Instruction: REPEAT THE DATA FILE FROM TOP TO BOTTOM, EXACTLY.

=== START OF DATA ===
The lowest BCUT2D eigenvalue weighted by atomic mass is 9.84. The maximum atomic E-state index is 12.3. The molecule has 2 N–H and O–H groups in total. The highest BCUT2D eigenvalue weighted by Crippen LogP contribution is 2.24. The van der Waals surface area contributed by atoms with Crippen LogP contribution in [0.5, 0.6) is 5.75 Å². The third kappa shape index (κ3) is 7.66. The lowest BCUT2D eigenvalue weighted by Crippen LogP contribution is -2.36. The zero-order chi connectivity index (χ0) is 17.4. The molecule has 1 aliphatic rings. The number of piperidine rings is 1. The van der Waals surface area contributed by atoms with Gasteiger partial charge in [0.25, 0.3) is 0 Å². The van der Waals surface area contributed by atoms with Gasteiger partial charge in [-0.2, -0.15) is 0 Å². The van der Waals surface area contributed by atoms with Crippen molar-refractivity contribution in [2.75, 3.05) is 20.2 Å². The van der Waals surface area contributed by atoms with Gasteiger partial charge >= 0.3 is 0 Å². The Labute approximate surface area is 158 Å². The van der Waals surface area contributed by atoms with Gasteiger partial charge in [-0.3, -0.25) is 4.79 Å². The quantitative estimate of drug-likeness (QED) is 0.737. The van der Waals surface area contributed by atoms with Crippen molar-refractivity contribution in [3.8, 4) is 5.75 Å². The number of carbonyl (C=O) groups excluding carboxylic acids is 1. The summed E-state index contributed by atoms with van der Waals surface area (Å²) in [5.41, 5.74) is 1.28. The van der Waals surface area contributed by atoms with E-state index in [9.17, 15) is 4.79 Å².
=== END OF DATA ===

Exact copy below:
The lowest BCUT2D eigenvalue weighted by atomic mass is 9.84. The maximum atomic E-state index is 12.3. The molecule has 2 N–H and O–H groups in total. The highest BCUT2D eigenvalue weighted by Crippen LogP contribution is 2.24. The van der Waals surface area contributed by atoms with Crippen LogP contribution in [0.5, 0.6) is 5.75 Å². The third kappa shape index (κ3) is 7.66. The lowest BCUT2D eigenvalue weighted by Crippen LogP contribution is -2.36. The zero-order chi connectivity index (χ0) is 17.4. The molecule has 1 aliphatic rings. The number of piperidine rings is 1. The van der Waals surface area contributed by atoms with Gasteiger partial charge in [0.25, 0.3) is 0 Å². The van der Waals surface area contributed by atoms with Gasteiger partial charge in [-0.2, -0.15) is 0 Å². The van der Waals surface area contributed by atoms with Crippen molar-refractivity contribution in [2.75, 3.05) is 20.2 Å². The van der Waals surface area contributed by atoms with Gasteiger partial charge >= 0.3 is 0 Å². The Labute approximate surface area is 158 Å². The van der Waals surface area contributed by atoms with Gasteiger partial charge in [-0.3, -0.25) is 4.79 Å². The quantitative estimate of drug-likeness (QED) is 0.737. The van der Waals surface area contributed by atoms with Crippen molar-refractivity contribution in [3.8, 4) is 5.75 Å². The number of carbonyl (C=O) groups excluding carboxylic acids is 1. The summed E-state index contributed by atoms with van der Waals surface area (Å²) in [5.41, 5.74) is 1.28. The van der Waals surface area contributed by atoms with E-state index in [9.17, 15) is 4.79 Å².